- Facebook can no longer track user behaviour. If you’re using a Facebook Pixel to optimise, target, and report on web conversion events, you can no longer rely on the accurateness of the conversion data.
- Your targeting options will be limited, hindering your ability to create personalised ads for hyper-granular audiences.
- Being unable to track user behaviour and conversions events, your remarketing efforts and lookalike generation become virtually useless.
How is it possible that clicking the wrong CTA in a little box has this much power? Well, it prevents Facebook from accessing what’s called IDFA, a device identifier for advertisers, which is unique to every iPhone and iPad. This ID allows Facebook to run hyper-targeted ad campaigns. If users opt-out of tracking, they’ll still see ads in their feeds and stories, they’ll just be a lot more random. At the end of the day, it’ll make ads a lot less effective, and potentially more expensive.Apple CEO Tim Cook doesn’t try to hide the fact that the new policies were designed at least partially with Facebook in mind. Speaking at a conference for International Data Privacy Day, he said: “Technology does not need vast troves of personal data, stitched together across dozens of websites and apps, in order to succeed”.Between Australia’s new media bargaining code and the Apple software update, it’s likely that Mark Zuckerberg had quite a few sleepless nights over the past weeks. No matter what users choose to do with their data at the end of the day, whether they allow tracking or not, Facebook will respect their choice.
iOS 14 Changes And Their Effects On Facebook Advertising
Facebook has released a number of excellent tools and resources to help you make the most of your advertising budget, but the extent of the damage the iOS 14 update could cause is unclear.One thing is certain: Marketers can expect less and incomplete data, decreased efficiency and fewer website sales from ads, accompanied by a drop in Facebook app install ad revenue and greater difficulty for small businesses to reach their ideal audience.
How will the Apple iOS 14 affect your Facebook Ads?
- Facebook Pixel
Are you using a Facebook Pixel to keep track of actions people take on your website and to make sure your ads are shown to the right audience? Any tracking such as ‘Add to Cart’ actions or purchases with the Pixel is now likely to be under-reported since many people who are taking these actions might have opted out of tracking.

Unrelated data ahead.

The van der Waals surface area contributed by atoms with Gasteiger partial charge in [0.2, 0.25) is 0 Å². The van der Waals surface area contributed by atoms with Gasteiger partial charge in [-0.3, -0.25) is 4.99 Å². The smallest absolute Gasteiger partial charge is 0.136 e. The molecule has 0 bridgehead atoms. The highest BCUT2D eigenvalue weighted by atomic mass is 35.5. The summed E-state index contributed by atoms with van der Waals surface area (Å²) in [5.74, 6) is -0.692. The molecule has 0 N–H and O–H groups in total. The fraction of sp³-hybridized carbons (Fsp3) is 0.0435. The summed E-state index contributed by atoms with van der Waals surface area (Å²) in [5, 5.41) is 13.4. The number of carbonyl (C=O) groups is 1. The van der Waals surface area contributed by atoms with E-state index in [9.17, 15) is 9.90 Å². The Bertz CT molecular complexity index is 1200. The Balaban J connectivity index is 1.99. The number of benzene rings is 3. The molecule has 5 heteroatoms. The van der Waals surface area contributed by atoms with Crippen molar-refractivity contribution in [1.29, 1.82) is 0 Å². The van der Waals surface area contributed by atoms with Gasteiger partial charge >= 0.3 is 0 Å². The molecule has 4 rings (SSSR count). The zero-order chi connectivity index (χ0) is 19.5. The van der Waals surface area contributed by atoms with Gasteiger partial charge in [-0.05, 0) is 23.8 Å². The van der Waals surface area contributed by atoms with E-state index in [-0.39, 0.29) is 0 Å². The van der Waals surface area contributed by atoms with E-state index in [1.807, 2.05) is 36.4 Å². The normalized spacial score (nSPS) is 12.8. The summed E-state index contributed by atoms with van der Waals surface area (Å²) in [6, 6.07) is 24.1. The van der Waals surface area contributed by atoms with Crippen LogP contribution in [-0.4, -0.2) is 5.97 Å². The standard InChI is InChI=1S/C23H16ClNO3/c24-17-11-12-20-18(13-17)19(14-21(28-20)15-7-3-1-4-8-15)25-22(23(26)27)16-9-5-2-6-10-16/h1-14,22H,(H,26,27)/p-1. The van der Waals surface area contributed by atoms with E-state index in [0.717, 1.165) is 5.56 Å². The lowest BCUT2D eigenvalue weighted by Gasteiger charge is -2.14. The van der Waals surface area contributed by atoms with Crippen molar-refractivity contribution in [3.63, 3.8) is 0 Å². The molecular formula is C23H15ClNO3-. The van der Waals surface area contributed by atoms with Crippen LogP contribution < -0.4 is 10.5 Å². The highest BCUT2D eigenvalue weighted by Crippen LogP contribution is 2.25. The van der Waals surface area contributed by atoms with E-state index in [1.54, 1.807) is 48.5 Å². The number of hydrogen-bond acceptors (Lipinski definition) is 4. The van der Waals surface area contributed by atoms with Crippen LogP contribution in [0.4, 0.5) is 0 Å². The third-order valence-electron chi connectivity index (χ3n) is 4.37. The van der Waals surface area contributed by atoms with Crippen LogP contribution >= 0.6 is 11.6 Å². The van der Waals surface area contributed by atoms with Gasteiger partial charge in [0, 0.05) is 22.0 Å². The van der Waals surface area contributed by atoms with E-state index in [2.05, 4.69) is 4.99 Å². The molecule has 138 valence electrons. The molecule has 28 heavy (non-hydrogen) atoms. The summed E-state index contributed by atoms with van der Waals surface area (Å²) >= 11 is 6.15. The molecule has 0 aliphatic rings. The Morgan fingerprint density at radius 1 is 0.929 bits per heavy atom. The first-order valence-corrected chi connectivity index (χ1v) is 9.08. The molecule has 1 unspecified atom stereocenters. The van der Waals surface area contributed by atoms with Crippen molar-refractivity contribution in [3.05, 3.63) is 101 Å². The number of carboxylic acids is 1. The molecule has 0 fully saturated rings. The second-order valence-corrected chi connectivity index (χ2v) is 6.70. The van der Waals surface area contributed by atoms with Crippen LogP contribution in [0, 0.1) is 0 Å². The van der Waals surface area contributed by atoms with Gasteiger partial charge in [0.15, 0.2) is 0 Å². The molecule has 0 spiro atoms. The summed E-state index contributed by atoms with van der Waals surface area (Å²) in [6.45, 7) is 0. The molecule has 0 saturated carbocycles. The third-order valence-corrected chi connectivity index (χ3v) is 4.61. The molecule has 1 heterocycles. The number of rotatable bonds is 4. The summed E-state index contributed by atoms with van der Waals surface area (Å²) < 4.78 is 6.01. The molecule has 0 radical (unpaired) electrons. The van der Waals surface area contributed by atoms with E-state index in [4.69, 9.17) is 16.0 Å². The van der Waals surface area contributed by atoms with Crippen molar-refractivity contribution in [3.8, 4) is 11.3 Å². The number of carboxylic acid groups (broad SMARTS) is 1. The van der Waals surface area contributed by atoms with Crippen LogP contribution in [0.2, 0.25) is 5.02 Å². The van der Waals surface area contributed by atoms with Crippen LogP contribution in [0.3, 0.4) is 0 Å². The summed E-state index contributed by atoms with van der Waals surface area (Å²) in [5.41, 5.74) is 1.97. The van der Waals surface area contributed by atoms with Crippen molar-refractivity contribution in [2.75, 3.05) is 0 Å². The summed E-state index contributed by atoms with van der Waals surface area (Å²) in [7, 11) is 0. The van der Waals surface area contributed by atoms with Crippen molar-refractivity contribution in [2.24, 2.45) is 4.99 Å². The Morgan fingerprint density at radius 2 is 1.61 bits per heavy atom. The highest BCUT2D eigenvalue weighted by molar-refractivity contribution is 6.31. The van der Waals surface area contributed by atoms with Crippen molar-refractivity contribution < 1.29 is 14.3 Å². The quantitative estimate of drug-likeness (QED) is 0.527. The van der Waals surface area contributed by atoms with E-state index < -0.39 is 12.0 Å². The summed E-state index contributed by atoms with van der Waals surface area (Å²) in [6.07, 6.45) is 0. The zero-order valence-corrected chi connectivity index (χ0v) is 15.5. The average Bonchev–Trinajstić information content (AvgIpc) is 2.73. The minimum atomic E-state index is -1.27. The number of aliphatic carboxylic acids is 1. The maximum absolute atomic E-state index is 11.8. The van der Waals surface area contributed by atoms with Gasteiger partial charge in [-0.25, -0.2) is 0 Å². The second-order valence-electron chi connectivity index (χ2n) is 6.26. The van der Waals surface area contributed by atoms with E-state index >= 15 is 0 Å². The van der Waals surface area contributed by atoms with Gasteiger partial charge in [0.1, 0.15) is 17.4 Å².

- Optimising your Ads
Under-reporting of actions means Pixel data used for ad optimisation, retargeting or the creation of custom audiences, now becomes highly unreliable. The Pixel is simply not ‘learning’ as much anymore, and not well enough for you to make informed decisions.
- Retargeting ads
Retargeting will no longer work for anyone who opted out. Without being able to access their IDFA, anyone who visits a website from an iOS 14 device will be simply “invisible” to Facebook. That means your retargeting audience will be significantly smaller - so much so that it might be worth looking into alternative methods of retargeting.
- Affected Ad Objectives
- Traffic Ads that are optimised around Landing Page Views using the Pixel.
- Conversion Ads are affected if optimised around Custom Conversions or Standard Events.
- Catalogue sales when they go to a website.
- App Installs and app-related conversions when targeting iOS devices.
How to Work Around the iOS 14 Update
Now, that doesn’t mean all hope is lost and whilst there are many ways in which your campaigns could be affected by this update, there’s also a bunch of thrifty ways to work around these changes in the immediate future!
- Start by taking a look at how many of your purchases and leads are actually coming from iOS devices
- Exclude iOS devices when running campaigns with conversion objectives
- Create campaigns outside of the conversion objective, such as lead generation
- For retargeting purposes, focus on growing your email marketing list and create click-worthy automated email campaigns
A crew of strategists, creatives and tech nerds, Anchor Digital is a digital agency powered by your business goals. Through close collaboration and total transparency, Anchor is your partner in the climb - from the ground up. If you’re still unsure what the recent iOS 14 changes mean for your business, don’t hesitate to get in touch with us!